Call National Property Inspections today for a full home inspection report.

Call us today to get a full assessment of your home’s major systems. Our inspectors can help you save time, save money and invest with success.

Wet Bar vs. Dry Bar: Which One is Right for You?

Wet Bar vs. Dry Bar

If you’ve been thinking about updating your basement or patio by putting in a bar, you have a lot of options, starting with whether you want a wet bar or a dry bar. But what’s the difference? Both are great for entertaining your family and friends, but they’re each suited to specific purposes. Read on to learn the difference between wet bars and dry bars and which one will suit your home best!

Wet Bar vs. Dry Bar: A Simple Difference

In some ways, a bar is a bar is a bar. They all provide an additional place in your home for friends and family to gather, chat and have fun while they watch you mix up their favorite beverages. What type of bar you choose is going to depend largely on what kind of space you’re working with, and where you want to put it. The difference between a wet bar and a dry bar is simple—a wet bar has a sink built in, and a dry bar doesn’t, but this leads to some key differences in installation and usage.

Wet Bar Pros and Cons

First of all, wet bars are more versatile than their dry counterparts. For instance, it’s easier to prepare drinks continuously for large groups of people with a wet bar, because you can wash glasses as you go without carting them to the kitchen. Wet bars generally contain more storage, too, which is handy if you have a lot of supplies for mixing different kinds of drinks.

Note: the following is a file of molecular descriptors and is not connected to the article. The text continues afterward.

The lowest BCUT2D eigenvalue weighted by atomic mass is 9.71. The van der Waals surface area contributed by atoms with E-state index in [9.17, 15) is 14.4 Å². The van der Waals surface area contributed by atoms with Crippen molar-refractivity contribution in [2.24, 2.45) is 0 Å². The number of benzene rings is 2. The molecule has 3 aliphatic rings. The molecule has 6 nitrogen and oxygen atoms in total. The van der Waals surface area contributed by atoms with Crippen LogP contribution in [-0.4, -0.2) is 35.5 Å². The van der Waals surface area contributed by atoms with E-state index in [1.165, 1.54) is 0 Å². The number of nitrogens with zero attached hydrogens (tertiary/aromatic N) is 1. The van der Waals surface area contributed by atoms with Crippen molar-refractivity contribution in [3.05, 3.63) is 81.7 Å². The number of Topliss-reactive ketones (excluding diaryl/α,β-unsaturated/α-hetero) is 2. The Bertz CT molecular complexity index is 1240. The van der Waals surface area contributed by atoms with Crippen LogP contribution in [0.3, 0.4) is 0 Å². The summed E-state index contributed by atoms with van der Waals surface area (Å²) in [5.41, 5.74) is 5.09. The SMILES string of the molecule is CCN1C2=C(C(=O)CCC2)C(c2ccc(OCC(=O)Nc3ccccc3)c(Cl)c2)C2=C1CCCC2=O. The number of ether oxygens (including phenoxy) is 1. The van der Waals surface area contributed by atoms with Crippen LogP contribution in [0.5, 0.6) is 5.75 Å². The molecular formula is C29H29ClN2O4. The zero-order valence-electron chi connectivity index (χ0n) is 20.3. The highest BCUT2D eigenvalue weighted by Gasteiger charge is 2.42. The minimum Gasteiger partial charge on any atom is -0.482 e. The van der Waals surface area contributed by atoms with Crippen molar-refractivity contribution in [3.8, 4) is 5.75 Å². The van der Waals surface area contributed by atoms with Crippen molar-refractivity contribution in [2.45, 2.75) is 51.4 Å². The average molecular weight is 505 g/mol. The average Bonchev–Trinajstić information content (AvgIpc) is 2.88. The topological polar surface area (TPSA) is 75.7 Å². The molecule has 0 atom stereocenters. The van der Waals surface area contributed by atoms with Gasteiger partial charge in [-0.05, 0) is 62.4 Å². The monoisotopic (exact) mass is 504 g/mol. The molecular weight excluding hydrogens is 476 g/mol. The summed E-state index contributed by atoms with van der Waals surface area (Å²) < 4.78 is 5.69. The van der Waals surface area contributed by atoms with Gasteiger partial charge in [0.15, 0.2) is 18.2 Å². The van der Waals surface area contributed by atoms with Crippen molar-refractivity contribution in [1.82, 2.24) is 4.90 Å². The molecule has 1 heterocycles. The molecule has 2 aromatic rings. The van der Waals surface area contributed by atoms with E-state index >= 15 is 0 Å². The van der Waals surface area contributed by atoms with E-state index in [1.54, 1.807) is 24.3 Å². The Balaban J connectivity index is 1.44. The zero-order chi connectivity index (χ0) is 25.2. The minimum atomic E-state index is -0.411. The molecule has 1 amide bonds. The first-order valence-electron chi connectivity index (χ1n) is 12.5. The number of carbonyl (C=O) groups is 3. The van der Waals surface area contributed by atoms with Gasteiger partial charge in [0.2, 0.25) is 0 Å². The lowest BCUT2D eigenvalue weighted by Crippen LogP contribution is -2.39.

As always, these pluses come with a few caveats—you’ll have to make sure your bar is situated near an existing plumbing line, and be prepared to shell out for a professional plumber to connect the new sink. Aside from being more expensive to install than dry bars, wet bars may also be seen as a little dated according to modern tastes in entertaining, unless you opt for a wet bar as an extension of your outdoor kitchen. The lesson here? If you want a wet bar to enjoy it yourself, go for it—but if you’re hoping a wet bar will increase your home’s value when it comes time to sell, don’t bet on it.

Dry Bar Pros and Cons

Unlike wet bars, dry bars are easy to add to any size space without worrying about running a plumbing line. They’re also on an upward trend as a desirable home feature compared to wet bars (understatement is the name of the game here). Dry bars are a good place to display a curated selection of bottles and glassware, and since they generally take up less space than a wet bar, they’re a good way to make use of otherwise unusable space in a room.

Because of their smaller size and lack of a sink, dry bars are only really ideal for entertaining small groups. You’re also best sticking to a more limited drink menu to cut down on trips to the kitchen.

Call National Property Inspections Today

Contact us to schedule a full inspection of your home. NPI inspectors have the training, knowledge and expertise to document the condition of all your home’s major systems.